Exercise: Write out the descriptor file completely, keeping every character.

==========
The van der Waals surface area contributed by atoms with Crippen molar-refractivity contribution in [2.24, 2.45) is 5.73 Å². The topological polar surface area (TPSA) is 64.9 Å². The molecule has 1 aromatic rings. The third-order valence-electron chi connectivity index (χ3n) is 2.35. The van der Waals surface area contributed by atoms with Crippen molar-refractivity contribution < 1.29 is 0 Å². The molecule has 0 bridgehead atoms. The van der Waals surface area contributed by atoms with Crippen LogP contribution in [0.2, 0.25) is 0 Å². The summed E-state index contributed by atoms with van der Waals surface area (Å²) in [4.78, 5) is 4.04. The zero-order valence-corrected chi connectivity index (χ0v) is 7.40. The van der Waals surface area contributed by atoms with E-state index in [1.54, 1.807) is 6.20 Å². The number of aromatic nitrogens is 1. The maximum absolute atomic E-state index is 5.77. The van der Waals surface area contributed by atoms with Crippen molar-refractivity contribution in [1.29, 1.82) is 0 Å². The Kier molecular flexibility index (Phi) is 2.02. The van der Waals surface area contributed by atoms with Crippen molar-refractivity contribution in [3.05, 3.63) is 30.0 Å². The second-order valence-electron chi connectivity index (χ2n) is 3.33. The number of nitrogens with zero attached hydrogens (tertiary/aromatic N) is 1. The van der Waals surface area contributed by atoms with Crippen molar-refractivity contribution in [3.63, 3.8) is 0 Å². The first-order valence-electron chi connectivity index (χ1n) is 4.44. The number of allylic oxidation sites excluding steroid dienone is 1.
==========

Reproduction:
The van der Waals surface area contributed by atoms with Crippen molar-refractivity contribution in [2.24, 2.45) is 5.73 Å². The topological polar surface area (TPSA) is 64.9 Å². The molecule has 1 aromatic rings. The third-order valence-electron chi connectivity index (χ3n) is 2.35. The van der Waals surface area contributed by atoms with Crippen molar-refractivity contribution < 1.29 is 0 Å². The molecule has 0 bridgehead atoms. The van der Waals surface area contributed by atoms with Crippen LogP contribution in [0.2, 0.25) is 0 Å². The summed E-state index contributed by atoms with van der Waals surface area (Å²) in [4.78, 5) is 4.04. The zero-order valence-corrected chi connectivity index (χ0v) is 7.40. The van der Waals surface area contributed by atoms with E-state index in [1.54, 1.807) is 6.20 Å². The number of aromatic nitrogens is 1. The maximum absolute atomic E-state index is 5.77. The van der Waals surface area contributed by atoms with Crippen molar-refractivity contribution in [1.29, 1.82) is 0 Å². The Kier molecular flexibility index (Phi) is 2.02. The van der Waals surface area contributed by atoms with Crippen molar-refractivity contribution in [3.05, 3.63) is 30.0 Å². The second-order valence-electron chi connectivity index (χ2n) is 3.33. The number of nitrogens with zero attached hydrogens (tertiary/aromatic N) is 1. The van der Waals surface area contributed by atoms with Crippen molar-refractivity contribution in [3.63, 3.8) is 0 Å². The first-order valence-electron chi connectivity index (χ1n) is 4.44. The number of allylic oxidation sites excluding steroid dienone is 1.